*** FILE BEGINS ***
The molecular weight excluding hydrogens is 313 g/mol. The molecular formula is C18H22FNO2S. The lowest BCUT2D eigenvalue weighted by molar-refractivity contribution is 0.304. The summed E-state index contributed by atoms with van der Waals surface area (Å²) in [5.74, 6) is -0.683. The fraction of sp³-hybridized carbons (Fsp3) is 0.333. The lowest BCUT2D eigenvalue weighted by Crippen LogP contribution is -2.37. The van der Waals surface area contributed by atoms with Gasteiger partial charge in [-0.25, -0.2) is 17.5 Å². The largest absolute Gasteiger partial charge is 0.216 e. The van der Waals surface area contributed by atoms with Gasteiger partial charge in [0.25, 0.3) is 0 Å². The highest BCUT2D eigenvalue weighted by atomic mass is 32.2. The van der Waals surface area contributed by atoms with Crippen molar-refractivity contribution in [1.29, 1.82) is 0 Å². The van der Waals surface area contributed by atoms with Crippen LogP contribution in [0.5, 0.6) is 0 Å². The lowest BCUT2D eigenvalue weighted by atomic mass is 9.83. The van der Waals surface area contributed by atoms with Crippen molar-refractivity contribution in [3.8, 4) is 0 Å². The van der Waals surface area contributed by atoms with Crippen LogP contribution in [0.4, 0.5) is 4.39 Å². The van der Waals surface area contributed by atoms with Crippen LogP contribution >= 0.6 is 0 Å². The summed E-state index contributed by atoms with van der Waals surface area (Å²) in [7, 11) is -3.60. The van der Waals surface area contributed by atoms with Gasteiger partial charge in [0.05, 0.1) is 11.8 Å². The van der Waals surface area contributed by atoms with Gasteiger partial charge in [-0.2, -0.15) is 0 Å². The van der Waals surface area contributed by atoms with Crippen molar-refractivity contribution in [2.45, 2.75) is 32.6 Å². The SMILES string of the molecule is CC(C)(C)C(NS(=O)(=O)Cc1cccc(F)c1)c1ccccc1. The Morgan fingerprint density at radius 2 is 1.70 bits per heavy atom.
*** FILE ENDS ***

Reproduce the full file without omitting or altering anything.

The molecular weight excluding hydrogens is 313 g/mol. The molecular formula is C18H22FNO2S. The lowest BCUT2D eigenvalue weighted by molar-refractivity contribution is 0.304. The summed E-state index contributed by atoms with van der Waals surface area (Å²) in [5.74, 6) is -0.683. The fraction of sp³-hybridized carbons (Fsp3) is 0.333. The lowest BCUT2D eigenvalue weighted by Crippen LogP contribution is -2.37. The van der Waals surface area contributed by atoms with Gasteiger partial charge in [-0.25, -0.2) is 17.5 Å². The largest absolute Gasteiger partial charge is 0.216 e. The van der Waals surface area contributed by atoms with Gasteiger partial charge in [0.25, 0.3) is 0 Å². The highest BCUT2D eigenvalue weighted by atomic mass is 32.2. The van der Waals surface area contributed by atoms with Crippen molar-refractivity contribution in [1.29, 1.82) is 0 Å². The van der Waals surface area contributed by atoms with Crippen LogP contribution in [0.5, 0.6) is 0 Å². The lowest BCUT2D eigenvalue weighted by atomic mass is 9.83. The van der Waals surface area contributed by atoms with Crippen molar-refractivity contribution in [3.8, 4) is 0 Å². The van der Waals surface area contributed by atoms with Crippen LogP contribution in [0.4, 0.5) is 4.39 Å². The van der Waals surface area contributed by atoms with Crippen LogP contribution >= 0.6 is 0 Å². The summed E-state index contributed by atoms with van der Waals surface area (Å²) in [7, 11) is -3.60. The van der Waals surface area contributed by atoms with Gasteiger partial charge in [0.05, 0.1) is 11.8 Å². The van der Waals surface area contributed by atoms with Gasteiger partial charge in [-0.2, -0.15) is 0 Å². The van der Waals surface area contributed by atoms with Crippen molar-refractivity contribution in [2.45, 2.75) is 32.6 Å². The SMILES string of the molecule is CC(C)(C)C(NS(=O)(=O)Cc1cccc(F)c1)c1ccccc1. The Morgan fingerprint density at radius 2 is 1.70 bits per heavy atom.